“Bandar Sri Indah?” We poked our head into the doorway of a midsized bus, careful to avoid inhaling the sooty black emissions drifting toward us from the rear. We’d just flagged the bus… actually, we’d just flagged 5 buses… to ask whether it was going our way. And like the others before him, this driver smiled but shook his head no. When the next bus pulled over, we just got on, grumpy after steaming in the intense afternoon sun of an island where every day feels more humid than the last. After 30 seconds or so, the driver glanced at us in the rear-view mirror and held up 6 fingers with a questioning look. I didn’t know what it meant exactly, but it reminded me that our Airbnb host, Michael, had mentioned that Malaysian addresses are measured in the number of miles from the city center. I also recalled vaguely that the previous weekend, a taxi driver had grimaced when I told him the name of our suburb. “Mile 10?!” he had exclaimed, so in response to our bus driver’s inquiry, I held up 10 fingers. “No, no,” he shook his head, and I tried to pantomime that we would ride until he turned, then wait for another bus going farther. It seemed a logical plan, or at least better than standing on the hot asphalt with no shade. But the driver slowed down and I was afraid we were about to be ejected. “At least we’re a little closer to home,” I thought. “Maybe we’ll just keep this up.”
Instead, the driver watched his rear view mirror for some minutes, then stuck his hand out of his window. Eventually, a kombi (a public transport minivan for 10-12 passengers) passed us and our driver honked and waved him over, yelling “Indah!” “Indah!” The kombi pulled over at the next bus turnout and our driver pulled in behind him, then turned to us, pointed at the kombi and said, “Bandar Sri Indah!” Assured of our safe delivery to the proper address, he refused to accept any fare before speeding off, spouting black smoke cheerily behind him. How do you get around when you travel?
Most people would agree that the public transport system of East Sabah, Malaysia is rough at best. So a story of hitching a sweaty ride in a dilapidated lorry may seem out of place in a post about “VIP Travel.” Yet time and time again, we ARE treated as special guests – it’s truly touching to see how often strangers go out of their way to make us feel comfortable and welcome. It happened in Botswana: wandering around a government building while deciphering the maze of vehicle registration windows, an elderly gentleman wearing a full suit and bow tie limped down a long stairway to greet KC with a hearty handshake and to say “Welcome!”
It happened in Korea: we walked into a restaurant one afternoon and quickly discovered there were no photos nor English words attached to the menu. Another diner spoke up from his table in English and asked if we’d like help ordering.
It happened in Malaysia: In Sandakan (on Borneo), we were in one of those tiny airports where passengers go through security and wait in one big room. As the flights depart, one by one, everyone departs through the single doorway. As it turned out, we were the only passengers waiting for our 30-minute prop jet flight, and I suppose it wasn’t too hard to match the names on the passenger list with our faces. When the plane arrived for its brief stopover before carrying on to Tawau, the departure gate attendant merely sidled up to us and asked where we were going. When we confirmed “Tawau,” he pointed us out the door and onto the tarmac. I don’t think he even checked our tickets…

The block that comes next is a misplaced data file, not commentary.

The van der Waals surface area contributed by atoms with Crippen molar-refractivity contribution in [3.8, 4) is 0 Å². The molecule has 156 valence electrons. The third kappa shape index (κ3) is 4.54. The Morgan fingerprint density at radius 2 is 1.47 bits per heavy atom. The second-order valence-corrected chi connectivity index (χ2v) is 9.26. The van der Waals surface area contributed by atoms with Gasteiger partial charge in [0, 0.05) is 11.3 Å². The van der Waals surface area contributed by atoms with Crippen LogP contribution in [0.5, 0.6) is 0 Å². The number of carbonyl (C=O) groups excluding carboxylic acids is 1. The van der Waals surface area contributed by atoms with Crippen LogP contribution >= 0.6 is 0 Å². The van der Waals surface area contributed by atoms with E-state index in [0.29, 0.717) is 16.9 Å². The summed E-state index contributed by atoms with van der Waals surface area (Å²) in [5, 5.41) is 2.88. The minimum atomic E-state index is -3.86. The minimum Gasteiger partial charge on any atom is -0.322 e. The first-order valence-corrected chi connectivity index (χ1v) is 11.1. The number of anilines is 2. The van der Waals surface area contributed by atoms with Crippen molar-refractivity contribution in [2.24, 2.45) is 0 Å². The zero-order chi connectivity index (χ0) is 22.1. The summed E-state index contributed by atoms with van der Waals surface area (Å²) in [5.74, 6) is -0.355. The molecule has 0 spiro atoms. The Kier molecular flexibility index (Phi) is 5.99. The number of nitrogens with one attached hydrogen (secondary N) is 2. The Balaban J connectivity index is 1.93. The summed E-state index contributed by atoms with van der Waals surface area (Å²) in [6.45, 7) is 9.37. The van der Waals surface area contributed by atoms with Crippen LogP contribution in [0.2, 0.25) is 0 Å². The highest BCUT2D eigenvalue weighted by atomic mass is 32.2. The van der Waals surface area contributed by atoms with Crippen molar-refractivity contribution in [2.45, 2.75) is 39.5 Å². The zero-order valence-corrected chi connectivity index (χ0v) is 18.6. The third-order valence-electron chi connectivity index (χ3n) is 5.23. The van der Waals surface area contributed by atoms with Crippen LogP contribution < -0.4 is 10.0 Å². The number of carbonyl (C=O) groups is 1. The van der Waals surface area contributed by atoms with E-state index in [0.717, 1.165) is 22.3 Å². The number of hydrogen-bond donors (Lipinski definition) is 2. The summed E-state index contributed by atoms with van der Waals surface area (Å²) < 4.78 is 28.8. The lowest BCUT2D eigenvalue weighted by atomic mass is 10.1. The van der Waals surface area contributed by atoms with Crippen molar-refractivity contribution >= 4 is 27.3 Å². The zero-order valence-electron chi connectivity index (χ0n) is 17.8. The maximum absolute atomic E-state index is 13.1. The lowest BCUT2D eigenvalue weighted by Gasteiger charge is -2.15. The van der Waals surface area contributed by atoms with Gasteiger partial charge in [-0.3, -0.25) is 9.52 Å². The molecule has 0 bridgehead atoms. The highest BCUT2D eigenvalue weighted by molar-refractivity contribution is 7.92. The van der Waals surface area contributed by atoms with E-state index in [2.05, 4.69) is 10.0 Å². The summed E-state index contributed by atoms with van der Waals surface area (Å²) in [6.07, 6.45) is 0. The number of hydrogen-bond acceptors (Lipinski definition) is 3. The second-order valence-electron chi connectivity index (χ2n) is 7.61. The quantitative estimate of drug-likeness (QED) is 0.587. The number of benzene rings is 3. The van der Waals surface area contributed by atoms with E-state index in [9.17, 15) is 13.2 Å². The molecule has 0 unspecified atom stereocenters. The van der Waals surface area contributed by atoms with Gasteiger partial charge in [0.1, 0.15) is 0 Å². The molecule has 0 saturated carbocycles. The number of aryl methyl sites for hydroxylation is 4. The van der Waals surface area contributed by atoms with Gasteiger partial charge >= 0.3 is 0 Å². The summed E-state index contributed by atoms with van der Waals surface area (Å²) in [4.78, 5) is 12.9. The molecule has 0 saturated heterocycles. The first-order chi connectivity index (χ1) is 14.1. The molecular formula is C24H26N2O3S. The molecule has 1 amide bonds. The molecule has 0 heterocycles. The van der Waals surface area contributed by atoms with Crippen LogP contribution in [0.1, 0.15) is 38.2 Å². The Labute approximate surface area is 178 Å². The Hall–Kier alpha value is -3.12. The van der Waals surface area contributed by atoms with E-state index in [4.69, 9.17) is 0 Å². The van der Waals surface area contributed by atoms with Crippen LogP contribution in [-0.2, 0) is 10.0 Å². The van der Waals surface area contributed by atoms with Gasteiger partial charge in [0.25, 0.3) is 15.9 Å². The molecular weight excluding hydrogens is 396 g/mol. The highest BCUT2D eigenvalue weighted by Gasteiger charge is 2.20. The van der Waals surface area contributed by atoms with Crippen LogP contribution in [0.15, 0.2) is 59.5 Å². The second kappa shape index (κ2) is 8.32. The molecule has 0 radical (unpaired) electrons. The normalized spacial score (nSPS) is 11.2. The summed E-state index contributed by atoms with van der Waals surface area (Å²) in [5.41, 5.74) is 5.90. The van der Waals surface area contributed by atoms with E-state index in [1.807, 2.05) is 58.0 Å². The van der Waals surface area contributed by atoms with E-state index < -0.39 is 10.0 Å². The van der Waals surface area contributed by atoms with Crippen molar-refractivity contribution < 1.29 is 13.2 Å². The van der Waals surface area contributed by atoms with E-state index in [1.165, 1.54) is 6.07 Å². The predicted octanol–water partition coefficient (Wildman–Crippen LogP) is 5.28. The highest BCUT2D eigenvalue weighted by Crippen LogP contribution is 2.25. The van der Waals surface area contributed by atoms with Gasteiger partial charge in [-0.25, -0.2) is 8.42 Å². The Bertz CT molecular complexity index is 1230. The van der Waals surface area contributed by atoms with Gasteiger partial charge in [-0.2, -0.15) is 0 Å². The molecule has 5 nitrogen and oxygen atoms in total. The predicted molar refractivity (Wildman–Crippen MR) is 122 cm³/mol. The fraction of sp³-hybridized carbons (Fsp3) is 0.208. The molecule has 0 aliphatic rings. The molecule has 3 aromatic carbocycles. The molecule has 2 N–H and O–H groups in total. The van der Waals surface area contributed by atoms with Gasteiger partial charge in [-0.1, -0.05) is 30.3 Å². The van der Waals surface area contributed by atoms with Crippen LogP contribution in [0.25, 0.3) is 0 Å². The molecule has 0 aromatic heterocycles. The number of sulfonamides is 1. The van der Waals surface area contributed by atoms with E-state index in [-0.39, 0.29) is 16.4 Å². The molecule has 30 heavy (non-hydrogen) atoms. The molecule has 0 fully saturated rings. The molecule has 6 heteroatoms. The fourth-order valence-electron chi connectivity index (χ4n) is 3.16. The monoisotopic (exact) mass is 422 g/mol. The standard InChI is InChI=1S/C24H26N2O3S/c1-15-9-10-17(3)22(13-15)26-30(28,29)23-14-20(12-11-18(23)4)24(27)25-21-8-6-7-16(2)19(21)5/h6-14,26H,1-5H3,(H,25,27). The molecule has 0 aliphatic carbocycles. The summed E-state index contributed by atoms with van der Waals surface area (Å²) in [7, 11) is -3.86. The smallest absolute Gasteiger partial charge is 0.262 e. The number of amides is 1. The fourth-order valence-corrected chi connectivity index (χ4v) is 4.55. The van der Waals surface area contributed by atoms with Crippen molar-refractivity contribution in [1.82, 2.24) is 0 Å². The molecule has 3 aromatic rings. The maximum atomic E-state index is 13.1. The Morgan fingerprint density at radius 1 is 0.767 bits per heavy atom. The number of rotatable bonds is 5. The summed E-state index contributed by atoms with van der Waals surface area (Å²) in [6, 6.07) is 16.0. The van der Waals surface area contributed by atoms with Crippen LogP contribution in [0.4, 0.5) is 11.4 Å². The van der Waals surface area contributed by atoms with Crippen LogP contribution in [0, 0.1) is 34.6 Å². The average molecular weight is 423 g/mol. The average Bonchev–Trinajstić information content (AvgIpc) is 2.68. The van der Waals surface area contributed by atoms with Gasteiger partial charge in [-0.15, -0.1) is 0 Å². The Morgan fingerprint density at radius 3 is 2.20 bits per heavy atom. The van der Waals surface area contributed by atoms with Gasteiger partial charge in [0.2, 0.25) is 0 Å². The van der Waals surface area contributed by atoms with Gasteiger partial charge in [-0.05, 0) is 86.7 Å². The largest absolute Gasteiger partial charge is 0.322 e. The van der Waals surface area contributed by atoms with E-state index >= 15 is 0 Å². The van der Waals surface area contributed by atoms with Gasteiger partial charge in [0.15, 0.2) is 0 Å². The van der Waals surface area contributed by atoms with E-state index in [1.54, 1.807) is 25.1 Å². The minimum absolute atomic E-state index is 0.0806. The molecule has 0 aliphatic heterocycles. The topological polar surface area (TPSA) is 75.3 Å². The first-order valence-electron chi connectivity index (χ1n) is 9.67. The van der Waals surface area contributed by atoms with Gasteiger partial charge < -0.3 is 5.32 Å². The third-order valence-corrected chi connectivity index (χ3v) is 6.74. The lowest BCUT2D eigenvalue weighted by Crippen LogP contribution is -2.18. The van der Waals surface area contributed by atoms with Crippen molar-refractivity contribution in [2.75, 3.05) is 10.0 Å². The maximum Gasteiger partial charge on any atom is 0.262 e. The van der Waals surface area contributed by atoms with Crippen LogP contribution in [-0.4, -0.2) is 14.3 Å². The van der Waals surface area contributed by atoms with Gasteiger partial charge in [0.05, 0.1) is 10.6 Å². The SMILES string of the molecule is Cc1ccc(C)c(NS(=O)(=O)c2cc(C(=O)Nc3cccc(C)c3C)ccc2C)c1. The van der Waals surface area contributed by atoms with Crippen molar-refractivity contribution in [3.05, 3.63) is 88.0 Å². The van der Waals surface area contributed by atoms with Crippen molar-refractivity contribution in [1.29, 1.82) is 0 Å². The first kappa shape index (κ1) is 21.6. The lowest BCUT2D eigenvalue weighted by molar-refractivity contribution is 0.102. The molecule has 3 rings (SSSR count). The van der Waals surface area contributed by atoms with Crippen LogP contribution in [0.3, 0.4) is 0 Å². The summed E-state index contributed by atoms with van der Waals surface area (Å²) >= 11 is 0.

It happened in Bali: After we’d been there a week, I noticed that people all over town were calling me by name! Talk about feeling like a VIP… The gardener and cleaning ladies at our bungalow complex greeted me by name daily. When I biked by the corner warung (restaurant) where the proprietress couldn’t speak English, she nonetheless called out as I passed, “Haallllooooo, Bobbi!” Reaching the beach, Varez, the owner of the surfboard rental kiosk, looked up from waxing a board when I approached. “Hallo, Bobbi!” “Hi, Varez. Is KC in the water?” <Blank stare> “My husband?” “Oh, yes! Yes! He’s on the green board today.”
I found it flattering that people seemed to remember me; usually it’s KC whose name is easy to pronounce and he’s a likable guy – he even got the secret cool-guy handshake all over southern Africa while talking to men about cars or … well, pretty much cars. But Indonesians really seemed to pick up on my name and remember it. The interaction was predictable: when we exchanged names, they leaned forward a little and a quick smile flitted over their lips before repeating it: “Bobbi?!” And then, just like that, I was a micro-celebrity with people greeting me by name everywhere I went. Eventually something began to nag at me… something’s not right… Out of the corner of my sub-conscious eye I started to notice something: my name is on signboards all around the city. I began to have a sneaking suspicion that it’s not my scintillating personality that’s getting me this particular VIP treatment.
I soon had the chance to confirm my suspicion when we arrived in Malaysia, where the language is almost identical to Indonesian – like British English and American English. We had a personable guide at a jungle lodge who kept us laughing and pointed out a good variety of birds and wildlife. When a wild boar wandered into the camp – a huge animal the size of a sow in an American feedlot – I turned to him and voiced my fear. “Radzmil, does ‘Bobbi’ mean ‘pig’ in Malay?” Radzmil looked defeated. His head drooped slightly before he took a deep breath and put his hand on my shoulder. Then he looked me sorrowfully in the eye and gave me the news that must seem, to a Muslim, extremely unfortunate. “I’m sorry. Yes. Your name is Pig.”
It was fun while it lasted.